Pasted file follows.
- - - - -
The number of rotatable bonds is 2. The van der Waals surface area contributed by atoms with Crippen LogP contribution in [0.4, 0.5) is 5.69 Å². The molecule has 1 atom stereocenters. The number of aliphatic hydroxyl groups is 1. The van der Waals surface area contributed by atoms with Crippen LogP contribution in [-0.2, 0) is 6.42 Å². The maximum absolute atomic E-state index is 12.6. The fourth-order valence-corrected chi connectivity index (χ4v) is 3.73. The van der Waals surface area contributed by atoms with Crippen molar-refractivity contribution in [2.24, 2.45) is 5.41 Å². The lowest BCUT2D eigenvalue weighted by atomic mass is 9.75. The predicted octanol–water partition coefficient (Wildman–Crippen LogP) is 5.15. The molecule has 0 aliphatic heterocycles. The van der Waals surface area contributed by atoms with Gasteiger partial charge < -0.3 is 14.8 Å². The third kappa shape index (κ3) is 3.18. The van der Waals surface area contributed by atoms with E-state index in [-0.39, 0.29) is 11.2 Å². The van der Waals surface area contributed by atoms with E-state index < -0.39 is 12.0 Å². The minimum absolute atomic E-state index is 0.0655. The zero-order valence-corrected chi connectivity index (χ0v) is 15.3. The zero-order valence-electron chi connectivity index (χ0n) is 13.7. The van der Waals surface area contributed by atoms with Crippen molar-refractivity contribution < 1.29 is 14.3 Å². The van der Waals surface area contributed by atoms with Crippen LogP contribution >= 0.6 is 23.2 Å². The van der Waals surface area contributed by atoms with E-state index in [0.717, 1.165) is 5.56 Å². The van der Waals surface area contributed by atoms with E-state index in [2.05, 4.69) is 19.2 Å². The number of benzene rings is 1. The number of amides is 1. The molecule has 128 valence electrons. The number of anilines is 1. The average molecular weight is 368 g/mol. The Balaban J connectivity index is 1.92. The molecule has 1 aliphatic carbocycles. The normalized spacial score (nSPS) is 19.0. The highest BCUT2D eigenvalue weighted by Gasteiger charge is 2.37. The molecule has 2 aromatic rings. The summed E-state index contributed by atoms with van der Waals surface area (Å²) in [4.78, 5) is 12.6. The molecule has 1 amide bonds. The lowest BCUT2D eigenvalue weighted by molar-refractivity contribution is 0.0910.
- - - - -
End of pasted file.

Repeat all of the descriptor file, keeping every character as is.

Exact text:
The number of rotatable bonds is 2. The van der Waals surface area contributed by atoms with Crippen LogP contribution in [0.4, 0.5) is 5.69 Å². The molecule has 1 atom stereocenters. The number of aliphatic hydroxyl groups is 1. The van der Waals surface area contributed by atoms with Crippen LogP contribution in [-0.2, 0) is 6.42 Å². The maximum absolute atomic E-state index is 12.6. The fourth-order valence-corrected chi connectivity index (χ4v) is 3.73. The van der Waals surface area contributed by atoms with Crippen molar-refractivity contribution in [2.24, 2.45) is 5.41 Å². The lowest BCUT2D eigenvalue weighted by atomic mass is 9.75. The predicted octanol–water partition coefficient (Wildman–Crippen LogP) is 5.15. The molecule has 0 aliphatic heterocycles. The van der Waals surface area contributed by atoms with Gasteiger partial charge < -0.3 is 14.8 Å². The third kappa shape index (κ3) is 3.18. The van der Waals surface area contributed by atoms with E-state index in [-0.39, 0.29) is 11.2 Å². The van der Waals surface area contributed by atoms with E-state index < -0.39 is 12.0 Å². The minimum absolute atomic E-state index is 0.0655. The zero-order valence-corrected chi connectivity index (χ0v) is 15.3. The zero-order valence-electron chi connectivity index (χ0n) is 13.7. The van der Waals surface area contributed by atoms with Crippen molar-refractivity contribution < 1.29 is 14.3 Å². The van der Waals surface area contributed by atoms with Crippen LogP contribution >= 0.6 is 23.2 Å². The van der Waals surface area contributed by atoms with E-state index in [0.717, 1.165) is 5.56 Å². The van der Waals surface area contributed by atoms with E-state index in [2.05, 4.69) is 19.2 Å². The number of benzene rings is 1. The number of amides is 1. The molecule has 128 valence electrons. The number of anilines is 1. The average molecular weight is 368 g/mol. The Balaban J connectivity index is 1.92. The molecule has 1 aliphatic carbocycles. The normalized spacial score (nSPS) is 19.0. The highest BCUT2D eigenvalue weighted by Gasteiger charge is 2.37. The molecule has 2 aromatic rings. The summed E-state index contributed by atoms with van der Waals surface area (Å²) in [4.78, 5) is 12.6. The molecule has 1 amide bonds. The lowest BCUT2D eigenvalue weighted by molar-refractivity contribution is 0.0910.